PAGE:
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So I'm studying market structures for the end of term, and I'm a bit confused about excess profits.

From what I can see, excess profits occur when the demand curve intersects the AC curve - the MR=MC quantity leads to a price which is above AC, and thus the firm earns excess/economic profits (as in monopoly). If the demand curve were tangent to the AC curve (as in long-run monopolistic competition), there are no excess profits, because the firm produces at AC.

My question is: is there any reason why the demand curve faced by a monopolist isn't just tangent to the AC curve? Or is it that this is the only situation where the monopolist doesn't earn economic profits? See the diagrams below.

Only normal profits in long-run monopolistic competition Excess profits in monopoly

Finally, what does this mean for a firm in a Cournot duopoly equilibrium, with no collusion? Does the competition from its rival leave it with a similar result as the firm in monopolistic competition with the demand curve tangent to the AC curve, or does it enjoy excess profits?

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  • $\begingroup$ Hi Evan! Can you please define more precisely what you mean by "excess profits"? Positive profits? $\endgroup$
    – Giskard
    Dec 7, 2021 at 15:02
  • $\begingroup$ "is there any reason why the demand curve faced by a monopolist isn't just tangent to the AC curve?" ... is there any reason why it should generally be tangential to the AC curve? $\endgroup$
    – Giskard
    Dec 7, 2021 at 15:04
  • $\begingroup$ @Giskard Thanks, I mean supernoral or economic profits - as in, any profit earned by the firm above the minimum level of profit it would require to stay in business. Also, I don't see any reason why the demand curve should generally be tangential to the AC curve - my question is essentially whether this means it's possible to have a monopolist who doesn't earn excess profits $\endgroup$
    – Evan
    Dec 7, 2021 at 15:07
  • $\begingroup$ Is this different from positive economic profit? $\endgroup$
    – Giskard
    Dec 7, 2021 at 15:07
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    $\begingroup$ No, that's not different - I mean positive economic profit $\endgroup$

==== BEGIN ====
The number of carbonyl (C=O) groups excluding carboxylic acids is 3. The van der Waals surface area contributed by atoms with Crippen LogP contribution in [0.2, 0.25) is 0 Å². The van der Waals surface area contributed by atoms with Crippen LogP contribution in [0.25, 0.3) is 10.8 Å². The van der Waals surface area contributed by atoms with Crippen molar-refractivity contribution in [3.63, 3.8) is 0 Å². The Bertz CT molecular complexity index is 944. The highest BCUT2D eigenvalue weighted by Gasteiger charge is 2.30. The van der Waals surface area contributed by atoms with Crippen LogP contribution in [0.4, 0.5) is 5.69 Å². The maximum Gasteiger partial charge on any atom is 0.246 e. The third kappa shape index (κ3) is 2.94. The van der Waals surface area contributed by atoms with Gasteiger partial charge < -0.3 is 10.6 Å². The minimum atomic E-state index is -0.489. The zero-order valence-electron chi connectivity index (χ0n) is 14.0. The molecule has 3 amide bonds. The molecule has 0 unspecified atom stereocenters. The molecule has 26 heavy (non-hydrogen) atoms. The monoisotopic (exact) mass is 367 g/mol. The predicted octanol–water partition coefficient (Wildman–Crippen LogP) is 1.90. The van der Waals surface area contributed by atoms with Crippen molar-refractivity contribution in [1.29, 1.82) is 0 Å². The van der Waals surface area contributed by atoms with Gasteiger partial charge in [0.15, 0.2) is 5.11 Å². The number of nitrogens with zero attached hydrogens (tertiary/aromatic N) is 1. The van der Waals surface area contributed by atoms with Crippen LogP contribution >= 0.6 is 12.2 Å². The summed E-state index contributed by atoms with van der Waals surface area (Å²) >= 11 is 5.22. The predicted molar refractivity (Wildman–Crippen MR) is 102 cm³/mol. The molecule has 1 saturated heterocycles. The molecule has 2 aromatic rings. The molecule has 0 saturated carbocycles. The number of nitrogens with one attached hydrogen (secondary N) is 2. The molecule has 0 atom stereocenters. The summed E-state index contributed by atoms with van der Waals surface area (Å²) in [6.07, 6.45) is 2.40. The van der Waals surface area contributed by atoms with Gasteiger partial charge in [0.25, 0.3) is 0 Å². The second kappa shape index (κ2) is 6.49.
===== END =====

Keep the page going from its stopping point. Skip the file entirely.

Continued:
– Evan
    Dec 7, 2021 at 15:10

1 Answer 1

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If the AC curve is assumed convex and demand is assumed linear, as in the figure, then an AC curve tangent to the demand line means that AC > P at all quantities but one (where AC = P). Thus the monopolist makes zero profits in his optimum. However, for cost and demand parameters drawn from a continuous distribution this is a probability-zero event. You'd rather expect that either AC > P everywhere (and the monopolist would have left the market) or AC < P somewhere (the standard example). Analogous considerations hold for a Cournot duopoly.

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  • $\begingroup$ Yes, when the number of firms is an integer, $AC=P$ is unlikely to hold, and the long-run equilibrium is characterized by $AC(y_N)<p_N$ for all active firms (of the economy with $N$ firms), and $AC(y_{N+1})>p_{N+1}$ if $N+1$ firms were active, $\endgroup$
    – Bertrand
    Dec 9, 2021 at 11:50
  • $\begingroup$ Thanks for your answer! I'm just a bit confused by what you mean by "cost and demand parameters drawn from a continuous distribution". $\endgroup$
    – Evan
    Dec 10, 2021 at 15:58
  • $\begingroup$ @Evan, I just meant that for "randomly chosen" parameter values this case will "never" happen, sort of. $\endgroup$
    – VARulle
    Dec 10, 2021 at 18:40

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